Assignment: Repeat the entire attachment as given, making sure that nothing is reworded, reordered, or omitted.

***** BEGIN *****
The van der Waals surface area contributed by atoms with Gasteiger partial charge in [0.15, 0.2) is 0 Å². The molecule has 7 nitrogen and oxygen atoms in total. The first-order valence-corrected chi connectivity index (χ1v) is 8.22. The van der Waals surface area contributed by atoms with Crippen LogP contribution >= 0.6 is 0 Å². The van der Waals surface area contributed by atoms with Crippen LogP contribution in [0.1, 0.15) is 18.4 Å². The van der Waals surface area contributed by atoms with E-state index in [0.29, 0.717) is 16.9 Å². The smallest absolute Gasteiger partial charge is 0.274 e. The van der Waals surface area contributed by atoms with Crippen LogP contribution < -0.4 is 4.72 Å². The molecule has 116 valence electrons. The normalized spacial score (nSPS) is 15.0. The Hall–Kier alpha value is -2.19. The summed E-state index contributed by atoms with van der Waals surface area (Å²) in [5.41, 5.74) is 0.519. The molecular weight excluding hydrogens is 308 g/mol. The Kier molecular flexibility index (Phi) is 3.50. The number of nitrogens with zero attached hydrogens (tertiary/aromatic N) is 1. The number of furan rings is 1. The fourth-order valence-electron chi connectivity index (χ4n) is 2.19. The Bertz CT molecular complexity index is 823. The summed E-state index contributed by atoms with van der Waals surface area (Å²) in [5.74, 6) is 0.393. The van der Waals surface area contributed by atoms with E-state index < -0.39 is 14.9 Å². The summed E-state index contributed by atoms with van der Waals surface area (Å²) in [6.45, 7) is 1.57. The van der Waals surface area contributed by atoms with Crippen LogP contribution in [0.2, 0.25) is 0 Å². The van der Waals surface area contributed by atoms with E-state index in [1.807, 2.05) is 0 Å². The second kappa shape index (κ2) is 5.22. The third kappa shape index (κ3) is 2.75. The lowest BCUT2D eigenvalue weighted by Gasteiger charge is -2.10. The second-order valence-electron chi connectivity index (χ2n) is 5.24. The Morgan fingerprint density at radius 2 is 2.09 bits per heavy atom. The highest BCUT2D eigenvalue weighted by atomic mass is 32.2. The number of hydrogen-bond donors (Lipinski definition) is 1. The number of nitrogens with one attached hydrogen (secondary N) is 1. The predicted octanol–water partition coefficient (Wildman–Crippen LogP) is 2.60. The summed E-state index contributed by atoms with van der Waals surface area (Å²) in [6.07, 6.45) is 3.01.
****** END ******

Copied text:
The van der Waals surface area contributed by atoms with Gasteiger partial charge in [0.15, 0.2) is 0 Å². The molecule has 7 nitrogen and oxygen atoms in total. The first-order valence-corrected chi connectivity index (χ1v) is 8.22. The van der Waals surface area contributed by atoms with Crippen LogP contribution >= 0.6 is 0 Å². The van der Waals surface area contributed by atoms with Crippen LogP contribution in [0.1, 0.15) is 18.4 Å². The van der Waals surface area contributed by atoms with E-state index in [0.29, 0.717) is 16.9 Å². The smallest absolute Gasteiger partial charge is 0.274 e. The van der Waals surface area contributed by atoms with Crippen LogP contribution < -0.4 is 4.72 Å². The molecule has 116 valence electrons. The normalized spacial score (nSPS) is 15.0. The Hall–Kier alpha value is -2.19. The summed E-state index contributed by atoms with van der Waals surface area (Å²) in [5.41, 5.74) is 0.519. The molecular weight excluding hydrogens is 308 g/mol. The Kier molecular flexibility index (Phi) is 3.50. The number of nitrogens with zero attached hydrogens (tertiary/aromatic N) is 1. The number of furan rings is 1. The fourth-order valence-electron chi connectivity index (χ4n) is 2.19. The Bertz CT molecular complexity index is 823. The summed E-state index contributed by atoms with van der Waals surface area (Å²) in [5.74, 6) is 0.393. The van der Waals surface area contributed by atoms with E-state index < -0.39 is 14.9 Å². The summed E-state index contributed by atoms with van der Waals surface area (Å²) in [6.45, 7) is 1.57. The van der Waals surface area contributed by atoms with Crippen LogP contribution in [0.2, 0.25) is 0 Å². The van der Waals surface area contributed by atoms with E-state index in [1.807, 2.05) is 0 Å². The second kappa shape index (κ2) is 5.22. The third kappa shape index (κ3) is 2.75. The lowest BCUT2D eigenvalue weighted by Gasteiger charge is -2.10. The second-order valence-electron chi connectivity index (χ2n) is 5.24. The Morgan fingerprint density at radius 2 is 2.09 bits per heavy atom. The highest BCUT2D eigenvalue weighted by atomic mass is 32.2. The number of hydrogen-bond donors (Lipinski definition) is 1. The number of nitrogens with one attached hydrogen (secondary N) is 1. The predicted octanol–water partition coefficient (Wildman–Crippen LogP) is 2.60. The summed E-state index contributed by atoms with van der Waals surface area (Å²) in [6.07, 6.45) is 3.01.